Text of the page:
By tomorrow morning they would be dead meat anyway.
That was nearly a certainty.
Why hadn't they flown in Lombardia? There was only room for four dragoons on that flight, and Lombardia would take no other. The sandcraft? It was too much of a dangerous place. The horses? He needed at least one hand to guide the reins. He didn't trust that either. The train and then travelling on foot were the only options left, the ones that they had managed to get him to agree too. He knew that it was terribly cruel to ask her to walk after all she had been through, but she had wanted to come anyway, and so she had. She would have to deal with the pain she had decided to endure all by herself.
He admired her for it, but also felt it was a very stupid decision. The very first few raindrops fell from the sky and struck his shoulder, sliding down his coat. He felt the small impact, just barely. The storm was beginning.
Damn it, we're too far away from shelter… He thought wretchedly, looking around and seeing nothing of description they could use to hide from the rain. Not even a single tree graced the presence of Westwood fields. That was probably just as well, though. They could be struck by lightning.
Since when have I been so suspicious of everything? The man wondered of himself as he stopped walking and sunk to one knee, feeling more of the raindrops striking him with their cold moisture.
Since all of this started, I guess…
"Virginia, stop." He said urgently, causing the woman leading their small party to halt in her tracks. She looked down at him with a worried, expectant expression.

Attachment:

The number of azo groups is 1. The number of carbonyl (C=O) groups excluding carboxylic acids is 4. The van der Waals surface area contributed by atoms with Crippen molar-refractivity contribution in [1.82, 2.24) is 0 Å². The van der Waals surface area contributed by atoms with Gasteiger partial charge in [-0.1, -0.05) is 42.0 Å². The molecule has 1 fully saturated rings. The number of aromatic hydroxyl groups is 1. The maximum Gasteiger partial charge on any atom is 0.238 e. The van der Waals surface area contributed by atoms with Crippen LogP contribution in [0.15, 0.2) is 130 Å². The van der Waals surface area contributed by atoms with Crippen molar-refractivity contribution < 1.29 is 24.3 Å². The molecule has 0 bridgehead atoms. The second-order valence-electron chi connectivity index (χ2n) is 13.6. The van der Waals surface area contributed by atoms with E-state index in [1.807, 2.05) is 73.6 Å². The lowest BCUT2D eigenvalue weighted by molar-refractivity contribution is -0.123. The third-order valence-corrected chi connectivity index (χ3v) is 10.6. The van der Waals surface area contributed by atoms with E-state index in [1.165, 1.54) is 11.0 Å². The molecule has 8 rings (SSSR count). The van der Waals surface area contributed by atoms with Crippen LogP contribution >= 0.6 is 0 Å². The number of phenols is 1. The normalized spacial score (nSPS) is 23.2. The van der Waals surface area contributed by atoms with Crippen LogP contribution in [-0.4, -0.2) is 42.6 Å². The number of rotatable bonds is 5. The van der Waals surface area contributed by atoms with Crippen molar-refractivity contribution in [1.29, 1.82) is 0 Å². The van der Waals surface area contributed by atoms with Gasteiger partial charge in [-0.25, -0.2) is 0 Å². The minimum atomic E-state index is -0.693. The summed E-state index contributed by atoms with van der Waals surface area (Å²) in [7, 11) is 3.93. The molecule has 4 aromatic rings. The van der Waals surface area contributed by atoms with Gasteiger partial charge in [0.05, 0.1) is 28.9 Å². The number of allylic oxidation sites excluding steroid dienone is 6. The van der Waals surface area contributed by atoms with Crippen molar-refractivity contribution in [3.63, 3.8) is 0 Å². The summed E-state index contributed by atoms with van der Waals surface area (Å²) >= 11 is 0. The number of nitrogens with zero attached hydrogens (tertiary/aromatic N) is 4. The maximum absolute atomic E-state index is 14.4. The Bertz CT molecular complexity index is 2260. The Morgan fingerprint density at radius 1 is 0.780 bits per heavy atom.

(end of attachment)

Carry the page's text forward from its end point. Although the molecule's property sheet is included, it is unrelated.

"What is it?" She asked as she doubled back a bit and knelt in front of him. The woman watched him set their very precious cargo down on the grassy ground and rip off his own cloak, revealing very worn drifting clothes underneath, along with an ammunition belt and a red and white scarf. He spread the cloak out on the ground and proceeded to wrap their cargo up nice and securely so it wouldn't get wet. "Jet, no." She protested softly, all too aware that the rumbles of the storm were growing closer. "Your bandages will get wet."
"That's fine. I'll change them once we get back." He replied smoothly, finishing up his task. "I'll be fine." Jet ran a hand through his hair absently, feeling as drops of water were beginning to land on his head. He stood up and pressed the bundle of oiled cloak into Virginia's arms, who had no choice but to accept it wordlessly. "You hold onto it. You'll be warmer with that cloak on." He smiled ironically. "That's what women are meant to do, right?"
Virginia looked at him sadly. Her loose brown hair was beginning to wave in the breeze. "You'll catch cold." She stated at last, numbly.
"Whatever." Jet answered airily, taking Virginia's elbow and beginning to tug her along to walk again. He was impatient to get out of this rainstorm. "C'mon, let's go!" He barked, becoming forceful.
"Ow, that hurts! Jet!" The woman cried suddenly, resisting Jet's eager attempts to drag her along. "Please…" She murmured weakly to him. "I can't run, not like this…"
He paused and remembered. Of course. "Sorry…" He said timorously. "I forgot about that." Stepping towards her with a bit of restraint in his step Jet held both his arms out and embraced Virginia, gently, so as not to hurt her or the bundle that she was holding. They both felt warm, too warm to be trapped in these cold winds and rain. When they got back, he'd be sure to make it up to her somehow. "…Where did this all go wrong?" He asked softly, saddened by the choice that he had made.
"In the beginning." Virginia replied, not mad at him for forgetting her pains. He had pains of his own to worry about.
"All of it, in the beginning…"